Warren calls for tougher ransomware law

US Senator Elizabeth Warren and Representative Deborah Ross introduced legislation that gives the Department of Homeland Security more data on ransomware payments.

The Ransomware Disclosure Act, introduced Wednesday (October 6), is designed to better understand how cybercriminals work and provide a better picture of the global ransomware threat.

“Ransomware attacks are skyrocketing, but we lack critical data to prosecute cybercriminals,” said Warren, Massachusetts Democrat and 2020 presidential candidate.

“My bill with MP Ross would establish disclosure requirements when ransoms are paid and let us know how much money cybercriminals are siphoning from US entities to fund criminal enterprises – and help us prosecute them,” said Warren.

“Ransomware attacks are becoming more and more common every year, threatening our national security, our economy and our critical infrastructure,” said Ross, a Democrat from North Carolina.

“Unfortunately, because victims are not required to report attacks or payments to federal authorities, we lack the critical data necessary to understand these cybercriminal businesses and counter these intrusions. “

Ransomware attacks in North America increased 158% between 2019 and 2020, compared to a 62% increase globally.

The FBI received nearly 2,500 ransomware complaints in 2020, a 20% increase from the previous year.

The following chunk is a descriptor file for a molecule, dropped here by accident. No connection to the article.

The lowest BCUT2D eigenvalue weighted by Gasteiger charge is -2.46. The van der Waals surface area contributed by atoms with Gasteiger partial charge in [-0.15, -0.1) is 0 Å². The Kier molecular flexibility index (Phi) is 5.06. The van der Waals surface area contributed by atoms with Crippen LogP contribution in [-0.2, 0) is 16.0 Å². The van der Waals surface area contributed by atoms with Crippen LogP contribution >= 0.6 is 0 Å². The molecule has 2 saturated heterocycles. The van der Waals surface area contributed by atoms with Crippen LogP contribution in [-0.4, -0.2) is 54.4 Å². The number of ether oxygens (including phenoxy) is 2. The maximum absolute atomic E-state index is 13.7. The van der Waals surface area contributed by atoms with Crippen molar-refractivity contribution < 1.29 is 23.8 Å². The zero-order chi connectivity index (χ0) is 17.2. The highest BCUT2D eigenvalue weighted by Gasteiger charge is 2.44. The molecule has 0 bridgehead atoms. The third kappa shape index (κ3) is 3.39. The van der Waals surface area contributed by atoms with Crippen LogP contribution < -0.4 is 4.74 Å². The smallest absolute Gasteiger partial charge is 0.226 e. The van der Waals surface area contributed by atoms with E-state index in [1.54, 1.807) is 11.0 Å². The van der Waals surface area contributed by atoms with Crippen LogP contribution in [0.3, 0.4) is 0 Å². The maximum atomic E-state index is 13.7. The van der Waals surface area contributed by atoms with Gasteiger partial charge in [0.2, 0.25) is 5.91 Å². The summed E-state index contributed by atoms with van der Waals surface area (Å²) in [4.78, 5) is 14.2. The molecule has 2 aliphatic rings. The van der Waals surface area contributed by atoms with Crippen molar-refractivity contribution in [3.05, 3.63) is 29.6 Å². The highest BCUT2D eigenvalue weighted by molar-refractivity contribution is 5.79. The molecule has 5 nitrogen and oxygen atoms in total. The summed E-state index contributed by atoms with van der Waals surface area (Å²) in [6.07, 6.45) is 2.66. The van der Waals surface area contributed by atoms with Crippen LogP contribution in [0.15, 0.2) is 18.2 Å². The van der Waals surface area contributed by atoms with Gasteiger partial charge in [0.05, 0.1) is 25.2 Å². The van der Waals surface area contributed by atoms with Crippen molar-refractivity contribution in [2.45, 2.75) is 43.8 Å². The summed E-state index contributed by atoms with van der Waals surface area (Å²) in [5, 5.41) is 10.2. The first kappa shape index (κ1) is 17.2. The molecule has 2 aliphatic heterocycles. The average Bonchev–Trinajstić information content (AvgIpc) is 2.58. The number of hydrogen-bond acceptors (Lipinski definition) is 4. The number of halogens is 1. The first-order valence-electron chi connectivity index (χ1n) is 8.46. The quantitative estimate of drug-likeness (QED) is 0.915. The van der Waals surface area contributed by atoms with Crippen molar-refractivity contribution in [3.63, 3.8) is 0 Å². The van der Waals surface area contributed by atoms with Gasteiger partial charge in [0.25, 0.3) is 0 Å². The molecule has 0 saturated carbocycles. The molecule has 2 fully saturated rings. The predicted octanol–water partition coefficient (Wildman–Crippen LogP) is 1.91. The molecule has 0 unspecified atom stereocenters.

Some of these attacks involved major infrastructure, such as the Colonial Pipeline, a crucial East Coast fuel source, and JBS, one of the country’s largest meat suppliers, leading the White House to establish a task force to deal with ransomware.

Read more: White House ransomware task force tries to stem the tide of attacks

Warren and Ross’ legislation will require businesses and organizations that are victims of ransomware to disclose information about ransom payments within 48 hours of payment, including the amount of ransom requested and paid, the currency used for payment, and any information about the entity demanding the ransom.

It would also require DHS to publish information that leaked in the previous year and set up a website where people can voluntarily report payments.



On: Forty-seven percent of U.S. consumers avoid digital-only banks due to data security concerns, despite considerable interest in these services. In Digital Banking: The Brewing Battle For Where We Will Bank, PYMNTS surveyed over 2,200 consumers to reveal how digital-only banks can boost privacy and security while providing convenient services to meet this unmet demand.

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